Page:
I want to talk about my favorite game for a moment.



This isn’t really a review or anything, just some things I’d like to say about my favorite game: Life is Strange.

I think the first time I saw this game was when I was looking at various let’s players on Youtube. I distinctly remember seeing a thumbnail of someone’s let’s play of the game back when only episode 1 was released, and I just ignored it.

Flash forward to last year, I was sitting down in front of my computer wondering “What am I gonna play?” At that time, I believe Steam was having a minor sale, but I knew I probably could not run most of the games due to my poor 4gb ram. And other games did not pique my interest. I was completely fazed out of the shooting, killing, looting, beat-em-upping aspects of the games. I think at that time I had also finished playing Half Life 2 and Sleeping Dogs. I was bored out of my mind when I saw the sale for Life is Strange.

Oddly enough, I realized the video I saw of Life is Strange all those years ago wasn’t in fact Life is Strange at all, rather another game called: Catherine. How I got the two mixed up, I still don’t know.

But I bought the game as it was on a sale, and didn’t have a single clue what I was going into. I just thought “What the hell, a Youtube gamer played it, it can’t be that bad then.” And clicked ‘play.’

I had never played a game that had a similar style to Life is Strange. Sure, I’d seen let’s plays of Telltale games a lot, but I had never actually played those games myself. As I played through the first episode, I wasn’t really sold on the whole approach at the beginning. I was just thinking: “So… A girl that can leap through time… Where have I heard that before?” But then I saw the other characters in the game, like Warren, (GO APEAPEAPEAPEAPEAPEAPEAPEAPE) and Chloe. Oh boy did Chloe interest me. Not just because Chloe is like a video game crush I have, but also the fact that her character design was simply a marvel to look at. The whole ‘blue-hair cigarette rebel punk’ look really sold me. And she actually turned out to be a nice person once I got to know her, prior to what her physical appearance told me of her just being a delinquent teenager.

But after I played the first episode, I thought: “What? That’s it?” In which I proceeded in downloading the next episode. But I don’t think the craving for the story was all that strong at this point. To me, it was more of a “Eeh. I bought this and it ain’t that bad. Might as well see this through.”-themed opinion.

And then shit hit the fan at episode two. I was instantly hooked on, making decisions, rewinding time every second, trying to find out what the hell was going on in the beautiful town of Arcadia Bay. Even now, I’m still amazed at how beautiful Arcadia Bay looked, and it convinced me that Oregon is a magical place. (Similar to how tourists are convinced England is full of Harry Potter, and New Zealand is filled with Hobbits.)

So many times I wondered about what would happen if I chose X instead of Y, and I loved comparing my choices with other players in the stats screen.

And when the final episode happened and the game left me with the ultimate decision… I was shaken. Looking back on this, I’m actually genuinely surprised. You see, I was one of those people who didn’t think Video Games could really motivate people on an emotional scale. Sure, I believed they could, but I realize now that at that time, I wanted to believe they could, rather than truly believing they had the capacity to do so. I had heard stories of people crying over Aerith’s death in FF7, and thought they were insane. When I looked back at all the games I played, not one of them truly provided me with an emotional wave. I think if I ever played The Last Of Us, my opinion would’ve been different, but I do not own a console. The closest I think I could come to it was Mother 3, and that is still pretty far from what I felt during Life is Strange. When that ending came, I actually found myself fighting back tears as I was left to my decision.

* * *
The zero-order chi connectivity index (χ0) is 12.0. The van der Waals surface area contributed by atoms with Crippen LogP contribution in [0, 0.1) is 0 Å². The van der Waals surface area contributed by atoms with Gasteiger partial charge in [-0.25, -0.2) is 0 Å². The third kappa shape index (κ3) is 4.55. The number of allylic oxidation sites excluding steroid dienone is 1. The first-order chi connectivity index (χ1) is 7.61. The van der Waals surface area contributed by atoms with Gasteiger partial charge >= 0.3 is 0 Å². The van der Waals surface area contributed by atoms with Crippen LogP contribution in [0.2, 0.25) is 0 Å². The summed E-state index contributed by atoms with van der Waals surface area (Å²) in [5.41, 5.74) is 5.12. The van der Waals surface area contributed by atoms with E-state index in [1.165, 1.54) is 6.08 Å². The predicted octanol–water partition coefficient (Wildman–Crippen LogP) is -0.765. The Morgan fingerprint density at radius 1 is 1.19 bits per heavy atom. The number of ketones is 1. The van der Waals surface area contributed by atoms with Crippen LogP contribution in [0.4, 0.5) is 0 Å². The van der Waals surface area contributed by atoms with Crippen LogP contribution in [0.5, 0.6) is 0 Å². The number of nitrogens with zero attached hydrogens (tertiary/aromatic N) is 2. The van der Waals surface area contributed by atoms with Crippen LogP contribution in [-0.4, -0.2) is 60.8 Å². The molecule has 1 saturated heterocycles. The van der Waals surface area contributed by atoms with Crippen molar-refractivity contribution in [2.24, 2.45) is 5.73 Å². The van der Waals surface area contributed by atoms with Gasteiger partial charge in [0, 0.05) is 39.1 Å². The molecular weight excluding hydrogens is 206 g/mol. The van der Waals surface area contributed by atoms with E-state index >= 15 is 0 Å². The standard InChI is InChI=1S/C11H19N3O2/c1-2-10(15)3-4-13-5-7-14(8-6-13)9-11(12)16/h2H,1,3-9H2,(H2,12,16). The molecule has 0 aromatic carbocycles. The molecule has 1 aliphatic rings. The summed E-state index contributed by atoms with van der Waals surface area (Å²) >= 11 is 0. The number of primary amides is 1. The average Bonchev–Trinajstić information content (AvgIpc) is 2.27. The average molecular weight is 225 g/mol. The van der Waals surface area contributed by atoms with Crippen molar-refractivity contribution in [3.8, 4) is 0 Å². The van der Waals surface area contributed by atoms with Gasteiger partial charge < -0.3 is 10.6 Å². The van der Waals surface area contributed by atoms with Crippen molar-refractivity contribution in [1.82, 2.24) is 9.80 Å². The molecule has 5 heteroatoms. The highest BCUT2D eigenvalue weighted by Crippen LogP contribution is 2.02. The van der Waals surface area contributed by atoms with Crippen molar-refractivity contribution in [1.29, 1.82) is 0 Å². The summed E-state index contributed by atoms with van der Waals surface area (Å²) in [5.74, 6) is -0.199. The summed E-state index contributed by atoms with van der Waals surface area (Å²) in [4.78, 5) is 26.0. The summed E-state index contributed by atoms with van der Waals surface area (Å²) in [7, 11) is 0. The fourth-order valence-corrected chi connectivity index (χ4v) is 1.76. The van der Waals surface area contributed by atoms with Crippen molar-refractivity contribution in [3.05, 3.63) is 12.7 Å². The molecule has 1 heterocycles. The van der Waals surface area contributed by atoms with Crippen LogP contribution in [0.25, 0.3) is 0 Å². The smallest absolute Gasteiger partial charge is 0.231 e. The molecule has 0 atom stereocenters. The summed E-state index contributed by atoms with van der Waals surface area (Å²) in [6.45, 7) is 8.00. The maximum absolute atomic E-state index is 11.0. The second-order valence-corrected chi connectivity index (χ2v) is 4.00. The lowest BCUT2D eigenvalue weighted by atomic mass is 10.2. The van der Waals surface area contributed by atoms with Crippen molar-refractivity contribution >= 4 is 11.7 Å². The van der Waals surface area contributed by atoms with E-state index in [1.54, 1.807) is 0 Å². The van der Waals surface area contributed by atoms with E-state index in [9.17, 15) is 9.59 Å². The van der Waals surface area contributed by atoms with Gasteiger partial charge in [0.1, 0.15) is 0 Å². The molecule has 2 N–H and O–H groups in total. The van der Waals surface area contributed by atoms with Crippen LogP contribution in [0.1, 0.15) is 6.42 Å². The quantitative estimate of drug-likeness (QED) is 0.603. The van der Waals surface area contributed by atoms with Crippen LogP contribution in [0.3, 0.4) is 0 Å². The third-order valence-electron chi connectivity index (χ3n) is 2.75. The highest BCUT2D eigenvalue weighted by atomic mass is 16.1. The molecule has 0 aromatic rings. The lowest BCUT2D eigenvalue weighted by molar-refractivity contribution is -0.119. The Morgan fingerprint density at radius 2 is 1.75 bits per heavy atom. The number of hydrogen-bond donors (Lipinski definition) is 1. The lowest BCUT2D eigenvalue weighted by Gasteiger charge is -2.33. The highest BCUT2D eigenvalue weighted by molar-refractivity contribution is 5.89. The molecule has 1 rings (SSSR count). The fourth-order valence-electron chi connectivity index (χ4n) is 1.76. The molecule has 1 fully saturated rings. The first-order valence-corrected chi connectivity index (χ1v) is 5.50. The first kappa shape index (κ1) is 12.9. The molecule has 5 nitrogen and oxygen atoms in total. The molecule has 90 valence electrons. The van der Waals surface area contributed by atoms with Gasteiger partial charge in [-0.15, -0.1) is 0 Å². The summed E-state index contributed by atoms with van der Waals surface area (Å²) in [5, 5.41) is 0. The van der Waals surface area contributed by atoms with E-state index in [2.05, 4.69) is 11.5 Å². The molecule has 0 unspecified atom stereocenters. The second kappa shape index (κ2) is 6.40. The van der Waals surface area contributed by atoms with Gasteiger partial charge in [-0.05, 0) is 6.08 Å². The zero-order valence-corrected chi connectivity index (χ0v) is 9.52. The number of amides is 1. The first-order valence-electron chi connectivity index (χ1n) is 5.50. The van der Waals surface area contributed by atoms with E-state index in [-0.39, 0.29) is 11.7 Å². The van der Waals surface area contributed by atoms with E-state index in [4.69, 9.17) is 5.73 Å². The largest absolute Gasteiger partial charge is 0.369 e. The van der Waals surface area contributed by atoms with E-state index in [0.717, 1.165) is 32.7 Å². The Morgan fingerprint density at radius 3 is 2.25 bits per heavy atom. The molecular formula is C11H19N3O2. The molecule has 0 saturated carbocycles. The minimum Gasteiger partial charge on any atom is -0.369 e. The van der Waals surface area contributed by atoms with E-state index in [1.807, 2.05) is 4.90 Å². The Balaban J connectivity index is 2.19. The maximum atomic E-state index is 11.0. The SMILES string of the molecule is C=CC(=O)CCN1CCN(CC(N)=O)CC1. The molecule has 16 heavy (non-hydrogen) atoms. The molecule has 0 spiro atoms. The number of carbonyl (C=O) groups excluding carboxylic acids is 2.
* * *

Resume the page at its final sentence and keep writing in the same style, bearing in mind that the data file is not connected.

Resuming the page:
Oh Chloe. Never change.

And to those of you who know what I’m talking about, I chose Bae over Bay. It wasn’t until I heard from a fantastic interview with the voice actress of Max, Hannah Telle, that I realized my decision wasn’t exactly a wise one. But that was the whole beauty of it. No ending is a ‘happy’ ending in Life is Strange. It leaves you with Melancholy, and I loved that.

I was also surprised to see other people react to the ending as well. After I finished the game, (And finished consoling my emotions while curled up in a ball in the corner of my room,) I looked through Youtube to find someone who chose to save Arcadia Bay. It was the last episode of her Life is Strange Let’s Play, and I groaned in sympathetic pain as I heard her stop commentating. Then I heard her soft sobs through the mic.

Ultimately when comparing the decisions, by choosing Chloe I had saved her. I did this because I felt that the whole thing would’ve been pointless if I didn’t choose her. I took risks, made hard decisions to save her, and to make her happy, and I wasn’t going to give up there. But when I realized later that I had basically sacrificed almost everyone for the sake of one person, I was confused as to what I have done. Even by saving everyone else, you come back to the idea of inevitability, as your efforts to save her has been meaningless.

“… And Max Caulfield… Don’t you forget about me.”

And I’d just like to end my opinion of this game saying that… It was an amazing roller coaster of emotion. It’s truly a game that makes you feel alive. I felt that I wanted to love life more after this.


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